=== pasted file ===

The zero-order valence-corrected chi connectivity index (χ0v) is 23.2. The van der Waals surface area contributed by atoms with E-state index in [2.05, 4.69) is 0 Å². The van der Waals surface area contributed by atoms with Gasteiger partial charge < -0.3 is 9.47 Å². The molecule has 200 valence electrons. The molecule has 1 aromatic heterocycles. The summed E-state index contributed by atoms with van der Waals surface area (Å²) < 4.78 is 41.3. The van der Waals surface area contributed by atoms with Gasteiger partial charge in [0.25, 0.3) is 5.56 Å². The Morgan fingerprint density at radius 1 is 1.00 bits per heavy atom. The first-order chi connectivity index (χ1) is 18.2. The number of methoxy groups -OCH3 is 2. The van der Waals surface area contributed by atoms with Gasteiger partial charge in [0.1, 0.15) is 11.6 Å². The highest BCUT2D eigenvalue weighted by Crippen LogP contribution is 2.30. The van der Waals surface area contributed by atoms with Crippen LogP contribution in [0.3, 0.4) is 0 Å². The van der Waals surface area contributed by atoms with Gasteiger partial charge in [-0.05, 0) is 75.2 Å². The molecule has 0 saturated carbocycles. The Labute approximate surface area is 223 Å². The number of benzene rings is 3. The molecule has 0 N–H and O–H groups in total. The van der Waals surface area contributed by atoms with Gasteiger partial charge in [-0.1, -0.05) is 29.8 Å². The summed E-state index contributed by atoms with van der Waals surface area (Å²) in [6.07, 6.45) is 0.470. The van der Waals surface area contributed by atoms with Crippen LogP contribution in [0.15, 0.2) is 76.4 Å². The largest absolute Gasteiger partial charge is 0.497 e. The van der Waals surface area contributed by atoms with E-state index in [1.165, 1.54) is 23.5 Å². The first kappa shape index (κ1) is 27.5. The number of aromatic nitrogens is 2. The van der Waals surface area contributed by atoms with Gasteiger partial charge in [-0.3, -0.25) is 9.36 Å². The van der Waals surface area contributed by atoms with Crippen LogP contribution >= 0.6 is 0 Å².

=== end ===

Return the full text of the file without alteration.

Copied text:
The zero-order valence-corrected chi connectivity index (χ0v) is 23.2. The van der Waals surface area contributed by atoms with E-state index in [2.05, 4.69) is 0 Å². The van der Waals surface area contributed by atoms with Gasteiger partial charge < -0.3 is 9.47 Å². The molecule has 200 valence electrons. The molecule has 1 aromatic heterocycles. The summed E-state index contributed by atoms with van der Waals surface area (Å²) < 4.78 is 41.3. The van der Waals surface area contributed by atoms with Gasteiger partial charge in [0.25, 0.3) is 5.56 Å². The Morgan fingerprint density at radius 1 is 1.00 bits per heavy atom. The first-order chi connectivity index (χ1) is 18.2. The number of methoxy groups -OCH3 is 2. The van der Waals surface area contributed by atoms with Gasteiger partial charge in [0.1, 0.15) is 11.6 Å². The highest BCUT2D eigenvalue weighted by Crippen LogP contribution is 2.30. The van der Waals surface area contributed by atoms with Crippen LogP contribution in [0.3, 0.4) is 0 Å². The van der Waals surface area contributed by atoms with Gasteiger partial charge in [-0.05, 0) is 75.2 Å². The molecule has 0 saturated carbocycles. The Labute approximate surface area is 223 Å². The number of benzene rings is 3. The molecule has 0 N–H and O–H groups in total. The van der Waals surface area contributed by atoms with Gasteiger partial charge in [-0.1, -0.05) is 29.8 Å². The summed E-state index contributed by atoms with van der Waals surface area (Å²) in [6.07, 6.45) is 0.470. The van der Waals surface area contributed by atoms with Crippen LogP contribution in [0.15, 0.2) is 76.4 Å². The largest absolute Gasteiger partial charge is 0.497 e. The van der Waals surface area contributed by atoms with E-state index in [1.165, 1.54) is 23.5 Å². The first kappa shape index (κ1) is 27.5. The number of aromatic nitrogens is 2. The van der Waals surface area contributed by atoms with Gasteiger partial charge in [-0.3, -0.25) is 9.36 Å². The van der Waals surface area contributed by atoms with Crippen LogP contribution >= 0.6 is 0 Å².